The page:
The October Mac mini update bumped specs and made the server pricing work with Mac mini server. Apple made only two missteps on system specs. First, a server nearly always does better with more memory, and while 4GB isn't unreasonable, an 8GB top limit would have been better if it were possible. Several Mac tech sites have tested putting in 8GB without any trouble, but Apple doesn't support such a configuration, which means future versions of Snow Leopard could unintentionally cause trouble. The second stumble is by limiting the Mac mini to rpm drives, the same as are used on the low end in laptops, instead of widely available rpm drives.
The issue of RAM and drive speed are interrelated. More RAM would increase caching and reduce disk accesses; a faster drive would make a system with less RAM work more efficiently. When I spoke to Apple about drive performance, product managers noted that the unit includes a FireWire port. Several of my colleagues who have tested similar configurations say that external FireWire drives could outperform an internal drive. The device can be hardware-configured for mirroring, performance, or redundancy.
For networked Time Machine backups across an office network, this add-on might solve two problems reasonably affordably. I have the advantage in this review of testing two separate Mac mini servers. One I purchased days after the release of the model when it appeared as if a Mac mini I use for handling backups of Linux servers via Retrospect—don't ask—had given up the ghost.
I had wanted to consolidate mail service, DNS, and a handful of other services onto a newer system, moving the functions from a Linux server, so I took the plunge. My older Mac mini wasn't dead, only resting. The other system was a short-term loan from Apple, which let me compare and contrast a machine I'd configured to run with a pristine installation. In both cases, I didn't migrate any files from other systems, just test functions. The Mac mini server is precisely like its non-server brethren.
It's a squat square.
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You unpack it, plug in a power supply and an included mini-DVI to DVI adapter, hook up a monitor, keyboard, and mouse, and you're ready to go. You walk through a very small number of settings, enter registration information, and create an account that can be used to administer the system.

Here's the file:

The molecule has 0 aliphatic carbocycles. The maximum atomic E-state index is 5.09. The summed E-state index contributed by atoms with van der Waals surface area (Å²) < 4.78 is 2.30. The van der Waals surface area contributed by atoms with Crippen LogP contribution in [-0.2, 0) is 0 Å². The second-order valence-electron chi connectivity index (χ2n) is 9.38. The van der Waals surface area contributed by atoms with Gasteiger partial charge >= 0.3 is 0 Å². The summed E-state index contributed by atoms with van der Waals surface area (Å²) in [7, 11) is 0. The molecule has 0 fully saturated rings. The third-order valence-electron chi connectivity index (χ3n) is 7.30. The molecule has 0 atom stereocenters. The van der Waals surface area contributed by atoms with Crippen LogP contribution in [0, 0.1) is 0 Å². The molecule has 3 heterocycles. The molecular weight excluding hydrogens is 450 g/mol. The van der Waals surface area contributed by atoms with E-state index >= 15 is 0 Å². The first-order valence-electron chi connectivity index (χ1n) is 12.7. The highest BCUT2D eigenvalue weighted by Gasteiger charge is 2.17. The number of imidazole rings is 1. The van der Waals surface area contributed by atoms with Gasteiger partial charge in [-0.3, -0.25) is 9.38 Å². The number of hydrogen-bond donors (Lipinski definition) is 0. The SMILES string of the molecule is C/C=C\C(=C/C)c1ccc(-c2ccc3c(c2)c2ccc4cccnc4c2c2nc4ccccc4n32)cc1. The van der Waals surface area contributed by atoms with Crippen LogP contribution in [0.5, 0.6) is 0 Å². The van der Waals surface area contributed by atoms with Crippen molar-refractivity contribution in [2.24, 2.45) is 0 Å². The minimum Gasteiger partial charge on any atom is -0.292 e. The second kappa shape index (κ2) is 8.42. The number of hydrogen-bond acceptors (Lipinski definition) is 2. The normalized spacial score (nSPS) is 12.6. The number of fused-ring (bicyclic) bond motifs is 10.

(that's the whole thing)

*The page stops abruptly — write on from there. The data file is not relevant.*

OS X Server, like all of Apple's business and professional products, has a serial number that must be entered; it's then confirmed with Apple over the Internet. As part of setup, you answer a very few questions about what services you want to use, but you can change those choices later. It's most likely that a server won't have a permanent "head" or monitor, so after the initial start up, I activate my MobileMe account in system preferences and turn on Back to My Mac, as well as Screen Sharing in the Sharing preference pane.
Back to My Mac only works with a single MobileMe account, so it's not ideal for situations in which you have multiple people who need remote access. Screen Sharing otherwise requires a publicly reachable IP address or port mapping that connects a public IP on a router to your server's screen-sharing port. You must login or create an account to comment. Skip to main content Pity the small office when it comes to technology.
Corrected a problem where the date of manufacture of specific Apple computers was displayed incorrectly when launching the program after January 1, Because the application does not need to support Mac OS X Manually controlling whether the system should auto-launch the monitor service at startup is no longer necessary.
The system will automatically keep the current run state the service had during last shutdown. Alphanumeric LC displays connected via an IO-Warrior chip will no longer be disconnected when the background service was started during a login session and the user logged out. The application no longer displays dialogs to save privileged preference settings when the control window is being closed.
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Added a feature to monitor the size of swap space memory which is actually in use. On PowerPC hardware, support for S.
The application will now accept the temperature sensors of unknown SATA drive models. This has always been the standard on Intel-based computers. The support for hard drive sensors controlled via proprietary drivers of Sonnet and FirmTek has been enhanced. When stopping the monitoring service, shutdown of attached alphanumeric LCD boxes has been enhanced. Corrected a problem where the temperature values displayed for the cores of the Intel P processor have been shifted by 15 degrees Celsius. Completed support for the new iMac and Mac mini series March Added preliminary support for future models of the iMac and the Mac mini based on Nvidia chipset technology, expected to be announced in If supported, these sensors replace the synthetic "Core Hot" sensors displayed by version 4.
Added support for remote monitoring of Smart Battery data, including battery temperature and cell voltages. Added support for remote monitoring of connected screen displays.
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Corrected a problem where the remote monitoring service could consume more memory than usual when monitoring characteristics of network interfaces via customized artificial sensors. Corrected a problem where network communication could intermittently fail when several remote clients were monitoring one remote computer simultaneously. Corrected a problem where the remote monitoring service could not be stopped via the control window under specific circumstances. The readings of non-working GPU-load sensors provided by some of Apple's graphics drivers for Leopard are now correctly suppressed by the application.